Reno Collective prepares move to Arlington Towers |

Reno Collective prepares move to Arlington Towers


The Reno Collective is on the move again.

Next month the cooperative workspace for freelancers and small businesses will relocate to spacious new digs in the Arlington Towers at the corner of Arlington Avenue and West First Street in Reno. The group will retain its current leased space on Lander Street near the Nevada Museum of Art if there is sufficient demand or until they can find another tenant to replace them, says longtime member Michael Henderson, who operates a video production company called Arborglyph there.

The 5,100-square-foot space in the Arlington Towers will be wide open for use by the largest portion of the Collective’s 62 members, its so-called café members who come and go without a dedicated workspace. It will also include a kitchen, coffee bar and a few small conference rooms with doors for making phone calls, enclosures converted from changing rooms used by the previous tenant, a sporting goods store.

Henderson says the bigger, communal space will make the Collective an even better venue for cooperation among people who would otherwise be working alone from home or a noisy coffee shop.

“The advantage for freelancers and people like me is collaborating with other people,” says Henderson. “It’s much more than a place to go to work. We work on creating community.”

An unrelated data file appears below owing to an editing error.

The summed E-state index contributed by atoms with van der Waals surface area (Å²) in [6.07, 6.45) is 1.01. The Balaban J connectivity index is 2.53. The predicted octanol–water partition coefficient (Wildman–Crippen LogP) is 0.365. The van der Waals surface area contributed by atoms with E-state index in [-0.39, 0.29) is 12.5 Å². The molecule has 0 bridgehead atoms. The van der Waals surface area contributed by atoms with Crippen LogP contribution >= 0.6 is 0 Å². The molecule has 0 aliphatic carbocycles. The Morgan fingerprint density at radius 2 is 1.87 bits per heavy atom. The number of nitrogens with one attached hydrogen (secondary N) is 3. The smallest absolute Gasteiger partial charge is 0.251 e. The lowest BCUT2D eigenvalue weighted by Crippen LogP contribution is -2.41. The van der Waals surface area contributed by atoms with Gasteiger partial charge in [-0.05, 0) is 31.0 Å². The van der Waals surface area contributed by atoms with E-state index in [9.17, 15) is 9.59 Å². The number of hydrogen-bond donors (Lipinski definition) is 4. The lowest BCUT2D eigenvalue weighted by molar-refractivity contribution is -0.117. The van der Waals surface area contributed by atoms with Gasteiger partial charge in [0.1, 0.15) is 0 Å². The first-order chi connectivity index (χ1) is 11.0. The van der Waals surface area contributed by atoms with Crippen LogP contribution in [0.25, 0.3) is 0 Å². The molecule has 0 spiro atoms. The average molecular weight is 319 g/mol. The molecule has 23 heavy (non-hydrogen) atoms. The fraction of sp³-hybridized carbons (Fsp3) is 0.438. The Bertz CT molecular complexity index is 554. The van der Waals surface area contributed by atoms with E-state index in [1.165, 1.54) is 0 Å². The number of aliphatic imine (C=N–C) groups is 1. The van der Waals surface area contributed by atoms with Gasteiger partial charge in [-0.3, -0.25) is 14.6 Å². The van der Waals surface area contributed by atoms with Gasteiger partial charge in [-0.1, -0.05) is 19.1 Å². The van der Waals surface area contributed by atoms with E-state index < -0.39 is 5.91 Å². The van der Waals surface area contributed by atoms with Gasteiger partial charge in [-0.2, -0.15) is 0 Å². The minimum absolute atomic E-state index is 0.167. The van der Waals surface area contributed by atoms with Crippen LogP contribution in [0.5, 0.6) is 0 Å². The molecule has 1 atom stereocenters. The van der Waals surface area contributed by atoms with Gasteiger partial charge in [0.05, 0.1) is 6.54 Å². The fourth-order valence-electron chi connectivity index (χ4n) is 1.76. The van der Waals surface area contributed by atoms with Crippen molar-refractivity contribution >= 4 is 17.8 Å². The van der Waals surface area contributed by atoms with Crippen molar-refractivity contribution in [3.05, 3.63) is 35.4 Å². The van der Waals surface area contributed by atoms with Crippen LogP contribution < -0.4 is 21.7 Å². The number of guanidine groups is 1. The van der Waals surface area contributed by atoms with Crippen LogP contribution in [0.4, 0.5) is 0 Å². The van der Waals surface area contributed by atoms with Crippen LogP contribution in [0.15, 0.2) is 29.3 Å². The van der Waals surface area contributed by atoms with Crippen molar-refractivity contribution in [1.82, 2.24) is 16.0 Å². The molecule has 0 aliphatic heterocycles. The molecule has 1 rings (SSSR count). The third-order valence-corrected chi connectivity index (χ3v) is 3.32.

The new space will also house several startups, says Henderson, including a microcontroller maker called Pinocchi, a brand-design firm called Saint Pierre, and TrainerRoad, which sells software for keeping tabs on cyclist training.

In addition to housing new companies, the Collective has helped spawn a couple. Henderson launched a second start-up called Causebot with fellow Collective member Jared Andrus. The pair developed software that lets people convert and donate vacation time to local charities. And Henderson says another Collective-inspired start-up is Cloudsnap, which has created a single interface for developers to add features to applications.

Cloudsnap is the offspring of Colin Loretz and Christopher Yoder, who with John Jusayan and Donald Morrison, also own the Collective.

This isn’t the Collective’s first move. The cooperative, incorporated in 2009, started out at 250 Bell Street and moved to Lander Street about two years ago. The move, though, will mean the hiring of the Collective’s first employee. Ann Kuhn, a member, who will become the office manager.


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